He was what some might call a “late bloomer” but when he did finally bloom, he was a thing of beauty. He is compared to the great Italian, St. Charles Borromeo.

St. Turibius de Mogovejo, pray for us.

copyright©Larry Peterson 2020


A holy time-saver: This saint recruited his donkey to help him multiply his hours and energy

St. John Macias                                                                           public domain

By Larry Peterson

Juan de Arcas y Sanchez was born on March 2, 1585, in the Palencia Diocese located in the northwest part of Spain. His mom and dad were poor peasant farmers who worked hard to take care of their children. Sadly, both of them died when Juan and his sister were both very young. The two of them were taken in by their uncle whose last name was “Macias.” The children took the name as their own. Juan’s uncle trained him as a shepherd, and the youngster would spend many of the long, tedious hours praying the Rosary.

When Juan was a teenager, he attended Mass in a nearby village. The Mass was offered by a Dominican, and his preaching touched young Juan deeply. He started to think about joining the Order and began praying hard for the wisdom to understand and accept God’s will for his life. He wrote that he was visited often by the Blessed Virgin and his patron, St. John the Evangelist. In one of these visions, he reportedly was commanded to travel to Peru.

At the age of 25, Juan began working for a man who had business interests in South America. Some years later, he was asked if he would like to go there. Remembering his vision, Juan immediately accepted the offer. It was 1619 when he set out for the Americas. He was 34 years old.

Juan traveled with soldiers, missionaries, merchants, adventurers, and those in poverty, hoping to find a second chance. Among those on board, he was considered among those in poverty. The ship sailed for several months before finally stopping in the place of his vision; Lima, Peru. He would remain in here for the rest of his life.

Never losing his desire to be a Dominican, Juan entered the Dominican convent of St. Mary Magdalene in Lima in the year 1622. He began as lay-brother who would not preach but would do the necessary manual labor required in the monastery. He became the doorkeeper, and one of his primary duties was to take care of the poor and needy who came to the door seeking material or spiritual assistance.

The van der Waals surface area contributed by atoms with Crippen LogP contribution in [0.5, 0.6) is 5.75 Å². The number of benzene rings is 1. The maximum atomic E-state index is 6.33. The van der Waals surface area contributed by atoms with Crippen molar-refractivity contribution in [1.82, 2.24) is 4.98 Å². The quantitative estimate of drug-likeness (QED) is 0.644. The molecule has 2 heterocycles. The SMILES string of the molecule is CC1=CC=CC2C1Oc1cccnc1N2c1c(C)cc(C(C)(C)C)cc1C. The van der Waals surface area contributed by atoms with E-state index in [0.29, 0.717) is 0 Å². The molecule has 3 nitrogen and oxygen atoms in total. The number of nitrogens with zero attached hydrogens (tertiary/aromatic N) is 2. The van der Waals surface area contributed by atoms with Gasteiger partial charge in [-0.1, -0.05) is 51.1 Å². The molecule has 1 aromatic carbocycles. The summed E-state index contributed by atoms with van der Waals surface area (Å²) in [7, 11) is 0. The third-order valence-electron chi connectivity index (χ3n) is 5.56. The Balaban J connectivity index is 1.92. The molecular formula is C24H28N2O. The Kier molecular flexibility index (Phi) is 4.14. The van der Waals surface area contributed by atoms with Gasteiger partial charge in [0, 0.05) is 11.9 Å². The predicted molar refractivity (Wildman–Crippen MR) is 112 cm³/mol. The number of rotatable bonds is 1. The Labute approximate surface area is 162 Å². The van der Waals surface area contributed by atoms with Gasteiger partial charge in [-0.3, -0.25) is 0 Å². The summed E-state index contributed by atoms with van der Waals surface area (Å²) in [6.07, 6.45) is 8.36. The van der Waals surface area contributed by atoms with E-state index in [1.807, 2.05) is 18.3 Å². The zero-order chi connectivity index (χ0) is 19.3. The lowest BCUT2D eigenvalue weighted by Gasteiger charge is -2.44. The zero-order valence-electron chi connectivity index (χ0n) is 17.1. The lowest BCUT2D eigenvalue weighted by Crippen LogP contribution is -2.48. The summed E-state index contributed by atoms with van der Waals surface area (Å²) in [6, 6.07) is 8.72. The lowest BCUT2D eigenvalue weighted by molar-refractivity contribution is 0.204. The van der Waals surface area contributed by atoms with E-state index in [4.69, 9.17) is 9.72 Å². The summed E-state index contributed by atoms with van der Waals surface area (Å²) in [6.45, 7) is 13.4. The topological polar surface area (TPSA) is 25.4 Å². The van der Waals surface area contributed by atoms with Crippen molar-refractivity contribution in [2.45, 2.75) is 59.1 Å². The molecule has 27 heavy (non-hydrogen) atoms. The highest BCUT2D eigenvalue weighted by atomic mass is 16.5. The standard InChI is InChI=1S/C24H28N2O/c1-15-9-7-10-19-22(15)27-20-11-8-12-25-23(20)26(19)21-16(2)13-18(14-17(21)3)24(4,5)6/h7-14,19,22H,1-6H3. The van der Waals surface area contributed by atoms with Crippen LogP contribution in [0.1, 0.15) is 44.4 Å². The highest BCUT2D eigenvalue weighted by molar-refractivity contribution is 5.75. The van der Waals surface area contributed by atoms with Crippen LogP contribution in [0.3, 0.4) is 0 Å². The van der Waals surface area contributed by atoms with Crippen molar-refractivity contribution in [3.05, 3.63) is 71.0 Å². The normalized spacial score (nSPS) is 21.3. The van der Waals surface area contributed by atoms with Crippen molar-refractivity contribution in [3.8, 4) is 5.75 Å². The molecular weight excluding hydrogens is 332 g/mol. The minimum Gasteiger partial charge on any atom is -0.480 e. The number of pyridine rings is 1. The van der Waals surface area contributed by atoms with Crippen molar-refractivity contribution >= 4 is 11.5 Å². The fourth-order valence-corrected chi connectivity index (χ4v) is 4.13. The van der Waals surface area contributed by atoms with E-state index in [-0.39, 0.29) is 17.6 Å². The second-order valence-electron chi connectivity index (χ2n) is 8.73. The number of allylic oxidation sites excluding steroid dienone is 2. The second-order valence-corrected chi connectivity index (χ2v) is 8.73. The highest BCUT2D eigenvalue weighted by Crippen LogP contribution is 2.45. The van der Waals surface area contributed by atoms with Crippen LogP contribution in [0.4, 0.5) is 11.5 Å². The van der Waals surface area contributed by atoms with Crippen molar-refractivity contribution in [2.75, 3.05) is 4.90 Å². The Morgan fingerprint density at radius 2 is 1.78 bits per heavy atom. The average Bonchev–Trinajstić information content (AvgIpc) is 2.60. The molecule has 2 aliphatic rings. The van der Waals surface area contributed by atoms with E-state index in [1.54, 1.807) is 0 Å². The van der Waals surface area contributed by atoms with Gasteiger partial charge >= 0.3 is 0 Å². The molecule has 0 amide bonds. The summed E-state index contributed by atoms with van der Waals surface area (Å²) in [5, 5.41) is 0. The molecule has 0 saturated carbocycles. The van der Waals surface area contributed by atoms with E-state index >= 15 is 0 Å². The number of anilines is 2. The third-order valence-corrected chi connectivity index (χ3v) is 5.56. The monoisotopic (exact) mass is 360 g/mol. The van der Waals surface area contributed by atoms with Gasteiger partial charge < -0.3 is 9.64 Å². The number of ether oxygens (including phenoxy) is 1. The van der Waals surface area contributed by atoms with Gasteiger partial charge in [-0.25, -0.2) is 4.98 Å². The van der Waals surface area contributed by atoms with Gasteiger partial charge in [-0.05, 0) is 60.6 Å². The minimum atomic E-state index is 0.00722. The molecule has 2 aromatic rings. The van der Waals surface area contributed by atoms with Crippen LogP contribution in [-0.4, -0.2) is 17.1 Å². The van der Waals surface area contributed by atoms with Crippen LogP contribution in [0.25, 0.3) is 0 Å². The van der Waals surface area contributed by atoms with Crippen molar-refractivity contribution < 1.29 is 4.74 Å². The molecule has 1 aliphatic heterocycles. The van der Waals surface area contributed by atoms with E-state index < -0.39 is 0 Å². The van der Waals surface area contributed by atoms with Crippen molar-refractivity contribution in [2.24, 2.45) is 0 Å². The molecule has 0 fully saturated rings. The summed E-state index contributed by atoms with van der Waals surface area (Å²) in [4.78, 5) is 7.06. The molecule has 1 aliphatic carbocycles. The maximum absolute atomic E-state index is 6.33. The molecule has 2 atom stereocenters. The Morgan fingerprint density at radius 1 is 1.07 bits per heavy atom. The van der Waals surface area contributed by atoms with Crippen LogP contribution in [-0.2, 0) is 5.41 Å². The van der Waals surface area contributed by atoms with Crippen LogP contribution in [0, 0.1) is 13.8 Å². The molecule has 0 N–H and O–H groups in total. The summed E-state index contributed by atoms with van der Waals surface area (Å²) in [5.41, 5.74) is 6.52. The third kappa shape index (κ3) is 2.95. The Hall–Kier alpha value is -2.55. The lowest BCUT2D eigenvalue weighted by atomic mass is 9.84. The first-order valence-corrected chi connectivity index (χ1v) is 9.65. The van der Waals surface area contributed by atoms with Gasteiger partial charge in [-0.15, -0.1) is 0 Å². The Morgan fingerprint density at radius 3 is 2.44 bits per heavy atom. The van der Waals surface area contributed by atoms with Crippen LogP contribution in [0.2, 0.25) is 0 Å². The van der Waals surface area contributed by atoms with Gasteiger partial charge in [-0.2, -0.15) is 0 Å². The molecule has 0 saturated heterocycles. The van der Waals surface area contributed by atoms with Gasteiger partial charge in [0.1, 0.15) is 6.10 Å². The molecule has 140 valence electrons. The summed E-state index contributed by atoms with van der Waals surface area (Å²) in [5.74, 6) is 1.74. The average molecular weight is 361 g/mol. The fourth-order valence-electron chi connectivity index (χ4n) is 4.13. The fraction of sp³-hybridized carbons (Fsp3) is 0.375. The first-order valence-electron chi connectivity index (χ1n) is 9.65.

It is documented that Juan would greet over two hundred people a day. He was always cheerful and upbeat and tried to encourage all who came. His ability to help so many every day came to be recognized as miraculous. One reason was that he had a donkey that he would send out to collect food. He hung a sign on the donkey, and the animal knew what route to take.

Every day the donkey would walk through the neighboring town collecting food for Friar Juan to give to the poor. In fact, the donkey knew what homes to “Hee-Haw” in front of so the people would know he was there. He always came back with his carry-bags filled, and all the people who had come for food were able to be helped.

While in the monastery, Juan’s life was filled with fervent prayer, frequent penance, and charity. Like St. Dominic, he learned his theology not from books but by continually devoting himself to studying what is known as the “Book of Charity,” the Cross. He prayed the Rosary constantly and it is said that his prayers freed over a million souls from Purgatory.

He became best friends with another great Dominican, St. Martin de Porres. The two men would often meet as they made their daily rounds of Lima and were a steady and constant source of encouragement for each other. They were both beatified on the same day in a single ceremony by Pope GregoryXVI in 1837.

We shall finish with one last miracle from the life of Juan Macias. A little girl was the last one on line. When she reached Friar Juan, he asked what she needed, and she told him a new dress. Juan had nothing like that to give, but he asked the child to walk with him so they might check the storeroom. The entire way there, Juan prayed for a miracle. When they got to the storeroom on the bench near the door was a package neatly wrapped. Juan opened it and inside was a brand new dress in the exact color and size the girl had hoped for.

John (Juan) Macias was canonized a saint by Pope St. Paul VI in 1975.

St John Macias, please pray for us.

copyright©Larry Peterson 2019